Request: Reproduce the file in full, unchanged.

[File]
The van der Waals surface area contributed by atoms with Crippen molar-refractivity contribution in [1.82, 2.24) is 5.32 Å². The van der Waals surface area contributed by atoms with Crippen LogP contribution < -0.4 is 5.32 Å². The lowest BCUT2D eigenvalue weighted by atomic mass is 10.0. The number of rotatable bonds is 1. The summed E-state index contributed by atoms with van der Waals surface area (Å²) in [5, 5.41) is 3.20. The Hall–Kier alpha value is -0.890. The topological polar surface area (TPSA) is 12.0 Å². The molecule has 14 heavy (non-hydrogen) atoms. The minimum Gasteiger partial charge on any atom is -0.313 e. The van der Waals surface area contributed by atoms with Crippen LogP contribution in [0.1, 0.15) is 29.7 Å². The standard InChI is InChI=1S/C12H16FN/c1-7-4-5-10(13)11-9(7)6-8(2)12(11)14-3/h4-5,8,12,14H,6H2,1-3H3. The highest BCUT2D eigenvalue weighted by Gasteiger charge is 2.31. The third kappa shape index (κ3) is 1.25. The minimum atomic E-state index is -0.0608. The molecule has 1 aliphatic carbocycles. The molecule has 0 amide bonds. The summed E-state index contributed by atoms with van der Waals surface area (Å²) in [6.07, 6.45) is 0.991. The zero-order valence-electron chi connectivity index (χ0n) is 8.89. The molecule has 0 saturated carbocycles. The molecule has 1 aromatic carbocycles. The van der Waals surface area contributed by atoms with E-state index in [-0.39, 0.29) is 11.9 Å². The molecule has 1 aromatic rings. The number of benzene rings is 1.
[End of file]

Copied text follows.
The van der Waals surface area contributed by atoms with Crippen molar-refractivity contribution in [1.82, 2.24) is 5.32 Å². The van der Waals surface area contributed by atoms with Crippen LogP contribution < -0.4 is 5.32 Å². The lowest BCUT2D eigenvalue weighted by atomic mass is 10.0. The number of rotatable bonds is 1. The summed E-state index contributed by atoms with van der Waals surface area (Å²) in [5, 5.41) is 3.20. The Hall–Kier alpha value is -0.890. The topological polar surface area (TPSA) is 12.0 Å². The molecule has 14 heavy (non-hydrogen) atoms. The minimum Gasteiger partial charge on any atom is -0.313 e. The van der Waals surface area contributed by atoms with Crippen LogP contribution in [0.1, 0.15) is 29.7 Å². The standard InChI is InChI=1S/C12H16FN/c1-7-4-5-10(13)11-9(7)6-8(2)12(11)14-3/h4-5,8,12,14H,6H2,1-3H3. The highest BCUT2D eigenvalue weighted by Gasteiger charge is 2.31. The third kappa shape index (κ3) is 1.25. The minimum atomic E-state index is -0.0608. The molecule has 1 aliphatic carbocycles. The molecule has 0 amide bonds. The summed E-state index contributed by atoms with van der Waals surface area (Å²) in [6.07, 6.45) is 0.991. The zero-order valence-electron chi connectivity index (χ0n) is 8.89. The molecule has 0 saturated carbocycles. The molecule has 1 aromatic carbocycles. The van der Waals surface area contributed by atoms with E-state index in [-0.39, 0.29) is 11.9 Å². The molecule has 1 aromatic rings. The number of benzene rings is 1.